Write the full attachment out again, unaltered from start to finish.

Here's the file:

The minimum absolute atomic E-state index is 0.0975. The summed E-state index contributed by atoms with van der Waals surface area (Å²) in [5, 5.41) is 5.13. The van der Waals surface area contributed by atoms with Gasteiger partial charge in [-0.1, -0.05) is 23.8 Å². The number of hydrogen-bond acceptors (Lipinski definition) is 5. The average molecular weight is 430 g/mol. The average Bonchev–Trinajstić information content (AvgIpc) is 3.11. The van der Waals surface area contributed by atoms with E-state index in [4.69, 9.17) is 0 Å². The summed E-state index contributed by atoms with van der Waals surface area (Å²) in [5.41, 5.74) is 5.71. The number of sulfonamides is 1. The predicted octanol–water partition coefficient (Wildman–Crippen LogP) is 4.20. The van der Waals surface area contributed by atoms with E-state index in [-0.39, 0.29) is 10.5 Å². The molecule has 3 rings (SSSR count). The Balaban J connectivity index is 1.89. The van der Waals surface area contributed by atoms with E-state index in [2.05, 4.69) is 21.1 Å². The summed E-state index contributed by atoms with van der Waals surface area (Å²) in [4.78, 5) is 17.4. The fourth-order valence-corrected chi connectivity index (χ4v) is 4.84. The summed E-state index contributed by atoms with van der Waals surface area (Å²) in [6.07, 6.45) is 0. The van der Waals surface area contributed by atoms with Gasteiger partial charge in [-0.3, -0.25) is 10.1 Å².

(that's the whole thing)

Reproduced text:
The minimum absolute atomic E-state index is 0.0975. The summed E-state index contributed by atoms with van der Waals surface area (Å²) in [5, 5.41) is 5.13. The van der Waals surface area contributed by atoms with Gasteiger partial charge in [-0.1, -0.05) is 23.8 Å². The number of hydrogen-bond acceptors (Lipinski definition) is 5. The average molecular weight is 430 g/mol. The average Bonchev–Trinajstić information content (AvgIpc) is 3.11. The van der Waals surface area contributed by atoms with E-state index in [4.69, 9.17) is 0 Å². The summed E-state index contributed by atoms with van der Waals surface area (Å²) in [5.41, 5.74) is 5.71. The number of sulfonamides is 1. The predicted octanol–water partition coefficient (Wildman–Crippen LogP) is 4.20. The van der Waals surface area contributed by atoms with E-state index in [-0.39, 0.29) is 10.5 Å². The molecule has 3 rings (SSSR count). The Balaban J connectivity index is 1.89. The van der Waals surface area contributed by atoms with E-state index in [2.05, 4.69) is 21.1 Å². The summed E-state index contributed by atoms with van der Waals surface area (Å²) in [4.78, 5) is 17.4. The fourth-order valence-corrected chi connectivity index (χ4v) is 4.84. The summed E-state index contributed by atoms with van der Waals surface area (Å²) in [6.07, 6.45) is 0. The van der Waals surface area contributed by atoms with Gasteiger partial charge in [-0.3, -0.25) is 10.1 Å².